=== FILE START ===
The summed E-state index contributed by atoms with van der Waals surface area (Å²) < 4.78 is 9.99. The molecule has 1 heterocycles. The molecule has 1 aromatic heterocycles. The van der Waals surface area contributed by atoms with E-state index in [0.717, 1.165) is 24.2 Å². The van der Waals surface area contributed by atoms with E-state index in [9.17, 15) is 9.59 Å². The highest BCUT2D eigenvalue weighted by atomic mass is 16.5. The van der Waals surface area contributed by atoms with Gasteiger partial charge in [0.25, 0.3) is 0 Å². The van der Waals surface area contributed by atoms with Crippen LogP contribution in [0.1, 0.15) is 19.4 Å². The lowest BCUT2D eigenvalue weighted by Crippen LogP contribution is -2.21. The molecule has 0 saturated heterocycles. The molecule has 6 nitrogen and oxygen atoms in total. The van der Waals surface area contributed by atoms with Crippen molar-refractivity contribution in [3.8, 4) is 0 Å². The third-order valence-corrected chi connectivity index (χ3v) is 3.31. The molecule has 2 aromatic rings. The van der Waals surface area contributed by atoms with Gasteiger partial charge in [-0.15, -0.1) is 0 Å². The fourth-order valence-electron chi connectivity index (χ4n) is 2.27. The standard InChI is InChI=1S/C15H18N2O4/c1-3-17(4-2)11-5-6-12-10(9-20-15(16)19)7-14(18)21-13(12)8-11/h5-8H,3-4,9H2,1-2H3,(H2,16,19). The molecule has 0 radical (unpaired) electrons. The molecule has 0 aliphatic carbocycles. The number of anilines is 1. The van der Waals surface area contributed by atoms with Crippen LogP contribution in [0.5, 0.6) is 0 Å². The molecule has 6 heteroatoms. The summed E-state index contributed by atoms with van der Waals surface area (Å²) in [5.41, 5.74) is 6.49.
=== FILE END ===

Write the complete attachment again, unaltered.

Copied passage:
The summed E-state index contributed by atoms with van der Waals surface area (Å²) < 4.78 is 9.99. The molecule has 1 heterocycles. The molecule has 1 aromatic heterocycles. The van der Waals surface area contributed by atoms with E-state index in [0.717, 1.165) is 24.2 Å². The van der Waals surface area contributed by atoms with E-state index in [9.17, 15) is 9.59 Å². The highest BCUT2D eigenvalue weighted by atomic mass is 16.5. The van der Waals surface area contributed by atoms with Gasteiger partial charge in [0.25, 0.3) is 0 Å². The van der Waals surface area contributed by atoms with Crippen LogP contribution in [0.1, 0.15) is 19.4 Å². The lowest BCUT2D eigenvalue weighted by Crippen LogP contribution is -2.21. The molecule has 0 saturated heterocycles. The molecule has 6 nitrogen and oxygen atoms in total. The van der Waals surface area contributed by atoms with Crippen molar-refractivity contribution in [3.8, 4) is 0 Å². The third-order valence-corrected chi connectivity index (χ3v) is 3.31. The molecule has 2 aromatic rings. The van der Waals surface area contributed by atoms with Gasteiger partial charge in [-0.15, -0.1) is 0 Å². The fourth-order valence-electron chi connectivity index (χ4n) is 2.27. The standard InChI is InChI=1S/C15H18N2O4/c1-3-17(4-2)11-5-6-12-10(9-20-15(16)19)7-14(18)21-13(12)8-11/h5-8H,3-4,9H2,1-2H3,(H2,16,19). The molecule has 0 radical (unpaired) electrons. The molecule has 0 aliphatic carbocycles. The number of anilines is 1. The van der Waals surface area contributed by atoms with Crippen LogP contribution in [0.5, 0.6) is 0 Å². The molecule has 6 heteroatoms. The summed E-state index contributed by atoms with van der Waals surface area (Å²) in [5.41, 5.74) is 6.49.